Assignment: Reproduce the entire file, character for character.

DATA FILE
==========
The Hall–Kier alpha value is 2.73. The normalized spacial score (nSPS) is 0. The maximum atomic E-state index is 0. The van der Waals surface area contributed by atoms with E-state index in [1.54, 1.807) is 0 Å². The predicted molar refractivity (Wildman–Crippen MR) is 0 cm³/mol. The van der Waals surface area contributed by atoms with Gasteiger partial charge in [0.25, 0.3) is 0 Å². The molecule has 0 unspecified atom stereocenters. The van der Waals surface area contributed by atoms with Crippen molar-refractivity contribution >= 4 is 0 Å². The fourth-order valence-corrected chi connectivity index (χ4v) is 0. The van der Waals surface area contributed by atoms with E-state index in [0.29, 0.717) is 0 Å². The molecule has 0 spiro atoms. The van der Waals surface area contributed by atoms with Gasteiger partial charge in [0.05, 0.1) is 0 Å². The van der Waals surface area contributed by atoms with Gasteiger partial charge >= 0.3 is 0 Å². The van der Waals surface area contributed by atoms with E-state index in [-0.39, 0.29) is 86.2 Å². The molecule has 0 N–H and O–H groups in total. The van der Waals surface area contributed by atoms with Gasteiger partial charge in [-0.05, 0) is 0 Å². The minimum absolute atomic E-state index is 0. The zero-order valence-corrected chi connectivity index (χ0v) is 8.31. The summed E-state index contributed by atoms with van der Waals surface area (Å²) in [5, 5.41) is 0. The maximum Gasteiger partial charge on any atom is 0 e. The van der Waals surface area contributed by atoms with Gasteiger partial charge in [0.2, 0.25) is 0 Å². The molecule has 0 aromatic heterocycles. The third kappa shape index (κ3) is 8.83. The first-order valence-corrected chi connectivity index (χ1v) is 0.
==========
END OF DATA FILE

The Hall–Kier alpha value is 2.73. The normalized spacial score (nSPS) is 0. The maximum atomic E-state index is 0. The van der Waals surface area contributed by atoms with E-state index in [1.54, 1.807) is 0 Å². The predicted molar refractivity (Wildman–Crippen MR) is 0 cm³/mol. The van der Waals surface area contributed by atoms with Gasteiger partial charge in [0.25, 0.3) is 0 Å². The molecule has 0 unspecified atom stereocenters. The van der Waals surface area contributed by atoms with Crippen molar-refractivity contribution >= 4 is 0 Å². The fourth-order valence-corrected chi connectivity index (χ4v) is 0. The van der Waals surface area contributed by atoms with E-state index in [0.29, 0.717) is 0 Å². The molecule has 0 spiro atoms. The van der Waals surface area contributed by atoms with Gasteiger partial charge in [0.05, 0.1) is 0 Å². The van der Waals surface area contributed by atoms with Gasteiger partial charge >= 0.3 is 0 Å². The van der Waals surface area contributed by atoms with E-state index in [-0.39, 0.29) is 86.2 Å². The molecule has 0 N–H and O–H groups in total. The van der Waals surface area contributed by atoms with Gasteiger partial charge in [-0.05, 0) is 0 Å². The minimum absolute atomic E-state index is 0. The zero-order valence-corrected chi connectivity index (χ0v) is 8.31. The summed E-state index contributed by atoms with van der Waals surface area (Å²) in [5, 5.41) is 0. The maximum Gasteiger partial charge on any atom is 0 e. The van der Waals surface area contributed by atoms with Gasteiger partial charge in [0.2, 0.25) is 0 Å². The molecule has 0 aromatic heterocycles. The third kappa shape index (κ3) is 8.83. The first-order valence-corrected chi connectivity index (χ1v) is 0.